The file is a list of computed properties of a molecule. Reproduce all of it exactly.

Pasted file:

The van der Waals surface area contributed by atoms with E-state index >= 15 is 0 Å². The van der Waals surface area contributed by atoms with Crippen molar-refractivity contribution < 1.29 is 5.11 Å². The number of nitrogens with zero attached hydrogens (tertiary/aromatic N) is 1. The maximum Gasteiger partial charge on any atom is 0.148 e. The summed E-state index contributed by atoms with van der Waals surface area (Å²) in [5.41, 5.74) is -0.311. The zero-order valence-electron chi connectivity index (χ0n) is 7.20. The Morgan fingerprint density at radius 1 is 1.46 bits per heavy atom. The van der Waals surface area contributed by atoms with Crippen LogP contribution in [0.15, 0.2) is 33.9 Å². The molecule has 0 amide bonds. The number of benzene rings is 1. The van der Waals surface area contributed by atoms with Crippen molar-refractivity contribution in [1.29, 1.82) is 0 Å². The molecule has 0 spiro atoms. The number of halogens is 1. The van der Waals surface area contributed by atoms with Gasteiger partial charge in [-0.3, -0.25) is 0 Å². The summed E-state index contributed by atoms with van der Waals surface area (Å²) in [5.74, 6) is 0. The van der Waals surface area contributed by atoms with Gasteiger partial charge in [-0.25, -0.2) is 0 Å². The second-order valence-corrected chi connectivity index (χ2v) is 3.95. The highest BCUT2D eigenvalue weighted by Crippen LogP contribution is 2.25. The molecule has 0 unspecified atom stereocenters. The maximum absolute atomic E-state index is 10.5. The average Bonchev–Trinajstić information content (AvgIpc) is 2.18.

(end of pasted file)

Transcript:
The van der Waals surface area contributed by atoms with E-state index >= 15 is 0 Å². The van der Waals surface area contributed by atoms with Crippen molar-refractivity contribution < 1.29 is 5.11 Å². The number of nitrogens with zero attached hydrogens (tertiary/aromatic N) is 1. The maximum Gasteiger partial charge on any atom is 0.148 e. The summed E-state index contributed by atoms with van der Waals surface area (Å²) in [5.41, 5.74) is -0.311. The zero-order valence-electron chi connectivity index (χ0n) is 7.20. The Morgan fingerprint density at radius 1 is 1.46 bits per heavy atom. The van der Waals surface area contributed by atoms with Crippen LogP contribution in [0.15, 0.2) is 33.9 Å². The molecule has 0 amide bonds. The number of benzene rings is 1. The van der Waals surface area contributed by atoms with Crippen molar-refractivity contribution in [1.29, 1.82) is 0 Å². The molecule has 0 spiro atoms. The number of halogens is 1. The van der Waals surface area contributed by atoms with Gasteiger partial charge in [-0.3, -0.25) is 0 Å². The summed E-state index contributed by atoms with van der Waals surface area (Å²) in [5.74, 6) is 0. The van der Waals surface area contributed by atoms with Gasteiger partial charge in [-0.25, -0.2) is 0 Å². The second-order valence-corrected chi connectivity index (χ2v) is 3.95. The highest BCUT2D eigenvalue weighted by Crippen LogP contribution is 2.25. The molecule has 0 unspecified atom stereocenters. The maximum absolute atomic E-state index is 10.5. The average Bonchev–Trinajstić information content (AvgIpc) is 2.18.